All organizations need to get stuff done. They need to manufacture things and sell it, serve someone, advocate for legislation and change the world. And as they set out to accomplish these things, the puzzle to be solved becomes: what are the fewest steps, the fewest uses of resources to generate the biggest bang for the buck? And in that solution the churn is born; the obsession with internal processes at the expense of relationships, and even common sense.
The churn creates endless staff meetings going over and over processes and ass coverings. Who is supposed to do what, when and how? How do we avoid making a mistake? Once so much of the organizational energy draws inward, there isn’t enough left to look out at the world. This is why organizations don’t spend any time reflecting on their work or looking farther into the future than the next quarterly budget report. This is why organizations routinely ignore customer satisfaction surveys; it’s too hard to turn the ship internally when the churn is at full steam ahead.
So many bad things happen in the vortex of the churn. The Federal Railroad Administration reviewed the accident on December 1, 2013 wherein four people were killed and over seventy injured when a Metro North train derailed in the Bronx. According to the New York Times, the investigation found that, “Metro-North has emphasized on-time performance to the detriment of safe operations and adequate maintenance of its infrastructure.” Metro-North is enthrall to the churn.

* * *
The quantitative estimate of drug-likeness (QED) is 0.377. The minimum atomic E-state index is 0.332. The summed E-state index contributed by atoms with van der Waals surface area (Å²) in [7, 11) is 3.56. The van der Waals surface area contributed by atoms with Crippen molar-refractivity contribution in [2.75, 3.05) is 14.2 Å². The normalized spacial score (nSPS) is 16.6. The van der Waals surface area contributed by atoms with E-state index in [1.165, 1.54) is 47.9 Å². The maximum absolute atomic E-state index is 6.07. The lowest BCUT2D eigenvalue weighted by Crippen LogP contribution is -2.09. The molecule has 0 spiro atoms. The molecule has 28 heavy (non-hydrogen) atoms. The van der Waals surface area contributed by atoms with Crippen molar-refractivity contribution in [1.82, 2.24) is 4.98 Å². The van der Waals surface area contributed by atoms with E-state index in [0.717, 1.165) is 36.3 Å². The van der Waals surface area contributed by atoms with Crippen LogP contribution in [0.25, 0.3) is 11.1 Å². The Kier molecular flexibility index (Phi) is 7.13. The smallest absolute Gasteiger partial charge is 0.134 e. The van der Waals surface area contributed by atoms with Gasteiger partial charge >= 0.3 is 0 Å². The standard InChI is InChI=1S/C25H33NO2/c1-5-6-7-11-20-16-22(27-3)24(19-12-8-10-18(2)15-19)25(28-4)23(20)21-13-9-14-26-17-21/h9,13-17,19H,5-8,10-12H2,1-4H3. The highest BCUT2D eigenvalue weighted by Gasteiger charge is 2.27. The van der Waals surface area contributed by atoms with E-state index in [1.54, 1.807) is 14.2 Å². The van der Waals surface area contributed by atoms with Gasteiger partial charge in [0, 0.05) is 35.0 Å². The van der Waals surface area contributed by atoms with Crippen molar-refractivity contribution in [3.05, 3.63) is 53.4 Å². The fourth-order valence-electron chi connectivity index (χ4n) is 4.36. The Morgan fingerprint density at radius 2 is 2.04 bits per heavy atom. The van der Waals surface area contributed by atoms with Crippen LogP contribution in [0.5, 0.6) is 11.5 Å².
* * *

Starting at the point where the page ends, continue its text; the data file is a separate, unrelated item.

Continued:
Part of the difficulty of undoing the churn is the misunderstanding of how to use data well. It is easy to collect lots and lots of data, that’s why we are all captive of Big Data right now. But gathering lots of data and answering the right questions are two different things. So, in the case of Metro North, the churn chiefs decided that efficiency trumps everything else, so that’s what they measured most closely, and rewarded in performance.
Figuring out the right measures is a real leadership issue. Putting profitability and efficiency ahead of everything else creates internal pressure to meet those ends. Whereas putting relationships and safety above all else creates a very different kind of internal culture.
Most of all, the churn is a choice, although, sadly, one most organizational leaders don’t realize is their own choice to make.